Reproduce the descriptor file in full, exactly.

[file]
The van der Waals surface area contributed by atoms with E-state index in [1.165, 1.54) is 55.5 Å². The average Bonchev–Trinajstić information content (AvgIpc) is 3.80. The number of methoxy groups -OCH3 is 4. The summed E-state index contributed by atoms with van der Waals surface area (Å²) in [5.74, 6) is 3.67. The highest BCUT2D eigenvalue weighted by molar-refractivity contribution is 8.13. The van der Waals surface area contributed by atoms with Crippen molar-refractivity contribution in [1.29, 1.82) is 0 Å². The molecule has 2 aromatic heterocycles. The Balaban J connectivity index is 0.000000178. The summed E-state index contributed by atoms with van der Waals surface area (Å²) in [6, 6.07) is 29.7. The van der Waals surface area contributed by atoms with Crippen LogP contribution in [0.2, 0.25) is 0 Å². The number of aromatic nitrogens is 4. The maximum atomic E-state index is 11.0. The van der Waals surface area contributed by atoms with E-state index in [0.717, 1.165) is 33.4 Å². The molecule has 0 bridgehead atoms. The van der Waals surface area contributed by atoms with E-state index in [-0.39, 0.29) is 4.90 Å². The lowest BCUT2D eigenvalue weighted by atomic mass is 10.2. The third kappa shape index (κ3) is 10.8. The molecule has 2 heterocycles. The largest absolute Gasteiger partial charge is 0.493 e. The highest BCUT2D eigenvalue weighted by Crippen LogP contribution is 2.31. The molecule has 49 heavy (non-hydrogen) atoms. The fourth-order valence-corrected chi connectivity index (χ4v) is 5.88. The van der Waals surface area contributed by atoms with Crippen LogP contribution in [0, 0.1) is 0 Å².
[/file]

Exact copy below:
The van der Waals surface area contributed by atoms with E-state index in [1.165, 1.54) is 55.5 Å². The average Bonchev–Trinajstić information content (AvgIpc) is 3.80. The number of methoxy groups -OCH3 is 4. The summed E-state index contributed by atoms with van der Waals surface area (Å²) in [5.74, 6) is 3.67. The highest BCUT2D eigenvalue weighted by molar-refractivity contribution is 8.13. The van der Waals surface area contributed by atoms with Crippen molar-refractivity contribution in [1.29, 1.82) is 0 Å². The molecule has 2 aromatic heterocycles. The Balaban J connectivity index is 0.000000178. The summed E-state index contributed by atoms with van der Waals surface area (Å²) in [6, 6.07) is 29.7. The van der Waals surface area contributed by atoms with Crippen LogP contribution in [0.2, 0.25) is 0 Å². The number of aromatic nitrogens is 4. The maximum atomic E-state index is 11.0. The van der Waals surface area contributed by atoms with E-state index in [0.717, 1.165) is 33.4 Å². The molecule has 0 bridgehead atoms. The van der Waals surface area contributed by atoms with E-state index in [-0.39, 0.29) is 4.90 Å². The lowest BCUT2D eigenvalue weighted by atomic mass is 10.2. The third kappa shape index (κ3) is 10.8. The molecule has 2 heterocycles. The largest absolute Gasteiger partial charge is 0.493 e. The highest BCUT2D eigenvalue weighted by Crippen LogP contribution is 2.31. The molecule has 49 heavy (non-hydrogen) atoms. The fourth-order valence-corrected chi connectivity index (χ4v) is 5.88. The van der Waals surface area contributed by atoms with Crippen LogP contribution in [0, 0.1) is 0 Å².